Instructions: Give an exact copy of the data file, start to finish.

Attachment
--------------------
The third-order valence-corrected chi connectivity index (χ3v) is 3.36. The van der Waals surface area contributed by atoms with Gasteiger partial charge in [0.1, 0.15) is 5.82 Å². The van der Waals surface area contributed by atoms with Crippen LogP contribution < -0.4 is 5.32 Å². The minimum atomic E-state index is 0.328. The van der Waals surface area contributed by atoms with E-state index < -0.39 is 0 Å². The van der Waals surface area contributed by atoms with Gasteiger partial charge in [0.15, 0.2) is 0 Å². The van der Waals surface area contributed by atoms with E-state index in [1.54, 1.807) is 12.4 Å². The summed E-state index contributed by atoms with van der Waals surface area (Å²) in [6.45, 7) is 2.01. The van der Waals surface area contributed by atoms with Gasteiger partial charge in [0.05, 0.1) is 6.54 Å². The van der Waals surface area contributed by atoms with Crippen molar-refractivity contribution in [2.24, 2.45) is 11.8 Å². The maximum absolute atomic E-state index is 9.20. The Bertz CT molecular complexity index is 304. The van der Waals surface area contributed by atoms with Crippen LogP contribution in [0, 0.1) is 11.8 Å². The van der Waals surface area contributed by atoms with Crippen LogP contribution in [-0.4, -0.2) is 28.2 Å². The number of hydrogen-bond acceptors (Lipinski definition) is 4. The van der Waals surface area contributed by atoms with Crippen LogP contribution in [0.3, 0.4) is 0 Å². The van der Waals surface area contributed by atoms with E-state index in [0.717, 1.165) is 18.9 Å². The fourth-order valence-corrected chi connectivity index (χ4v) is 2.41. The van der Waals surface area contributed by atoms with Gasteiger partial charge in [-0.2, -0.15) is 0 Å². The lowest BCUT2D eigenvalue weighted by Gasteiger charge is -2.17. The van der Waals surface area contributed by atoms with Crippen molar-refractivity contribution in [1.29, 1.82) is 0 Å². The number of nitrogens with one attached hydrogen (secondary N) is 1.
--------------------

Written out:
The third-order valence-corrected chi connectivity index (χ3v) is 3.36. The van der Waals surface area contributed by atoms with Gasteiger partial charge in [0.1, 0.15) is 5.82 Å². The van der Waals surface area contributed by atoms with Crippen LogP contribution < -0.4 is 5.32 Å². The minimum atomic E-state index is 0.328. The van der Waals surface area contributed by atoms with E-state index < -0.39 is 0 Å². The van der Waals surface area contributed by atoms with Gasteiger partial charge in [0.15, 0.2) is 0 Å². The van der Waals surface area contributed by atoms with E-state index in [1.54, 1.807) is 12.4 Å². The summed E-state index contributed by atoms with van der Waals surface area (Å²) in [6.45, 7) is 2.01. The van der Waals surface area contributed by atoms with Gasteiger partial charge in [0.05, 0.1) is 6.54 Å². The van der Waals surface area contributed by atoms with Crippen molar-refractivity contribution in [2.24, 2.45) is 11.8 Å². The maximum absolute atomic E-state index is 9.20. The Bertz CT molecular complexity index is 304. The van der Waals surface area contributed by atoms with Crippen LogP contribution in [0, 0.1) is 11.8 Å². The van der Waals surface area contributed by atoms with Crippen LogP contribution in [-0.4, -0.2) is 28.2 Å². The number of hydrogen-bond acceptors (Lipinski definition) is 4. The van der Waals surface area contributed by atoms with Crippen LogP contribution in [0.3, 0.4) is 0 Å². The van der Waals surface area contributed by atoms with E-state index in [0.717, 1.165) is 18.9 Å². The fourth-order valence-corrected chi connectivity index (χ4v) is 2.41. The van der Waals surface area contributed by atoms with Gasteiger partial charge in [-0.2, -0.15) is 0 Å². The lowest BCUT2D eigenvalue weighted by Gasteiger charge is -2.17. The van der Waals surface area contributed by atoms with Crippen molar-refractivity contribution in [1.29, 1.82) is 0 Å². The number of nitrogens with one attached hydrogen (secondary N) is 1.